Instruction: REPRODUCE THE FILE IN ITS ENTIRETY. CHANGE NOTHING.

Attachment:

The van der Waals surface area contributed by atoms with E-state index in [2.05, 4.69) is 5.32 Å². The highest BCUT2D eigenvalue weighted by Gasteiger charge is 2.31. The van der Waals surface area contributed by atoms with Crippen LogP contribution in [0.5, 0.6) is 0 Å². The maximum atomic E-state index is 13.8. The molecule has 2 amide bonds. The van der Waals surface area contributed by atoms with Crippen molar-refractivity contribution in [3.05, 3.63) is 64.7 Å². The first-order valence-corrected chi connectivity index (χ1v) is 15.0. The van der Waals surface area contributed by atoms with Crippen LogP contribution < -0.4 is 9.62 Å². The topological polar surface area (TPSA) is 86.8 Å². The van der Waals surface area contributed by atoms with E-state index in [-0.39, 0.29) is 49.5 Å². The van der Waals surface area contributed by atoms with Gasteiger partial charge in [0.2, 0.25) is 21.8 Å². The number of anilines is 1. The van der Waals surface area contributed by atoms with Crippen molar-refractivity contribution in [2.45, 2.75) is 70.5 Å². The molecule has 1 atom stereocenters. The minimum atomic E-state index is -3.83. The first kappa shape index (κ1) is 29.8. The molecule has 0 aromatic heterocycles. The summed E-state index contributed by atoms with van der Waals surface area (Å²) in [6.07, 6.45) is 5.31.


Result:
The van der Waals surface area contributed by atoms with E-state index in [2.05, 4.69) is 5.32 Å². The highest BCUT2D eigenvalue weighted by Gasteiger charge is 2.31. The van der Waals surface area contributed by atoms with Crippen LogP contribution in [0.5, 0.6) is 0 Å². The maximum atomic E-state index is 13.8. The molecule has 2 amide bonds. The van der Waals surface area contributed by atoms with Crippen molar-refractivity contribution in [3.05, 3.63) is 64.7 Å². The first-order valence-corrected chi connectivity index (χ1v) is 15.0. The van der Waals surface area contributed by atoms with Crippen LogP contribution < -0.4 is 9.62 Å². The topological polar surface area (TPSA) is 86.8 Å². The van der Waals surface area contributed by atoms with E-state index in [-0.39, 0.29) is 49.5 Å². The van der Waals surface area contributed by atoms with Gasteiger partial charge in [0.2, 0.25) is 21.8 Å². The number of anilines is 1. The van der Waals surface area contributed by atoms with Crippen molar-refractivity contribution in [2.45, 2.75) is 70.5 Å². The molecule has 1 atom stereocenters. The minimum atomic E-state index is -3.83. The first kappa shape index (κ1) is 29.8. The molecule has 0 aromatic heterocycles. The summed E-state index contributed by atoms with van der Waals surface area (Å²) in [6.07, 6.45) is 5.31.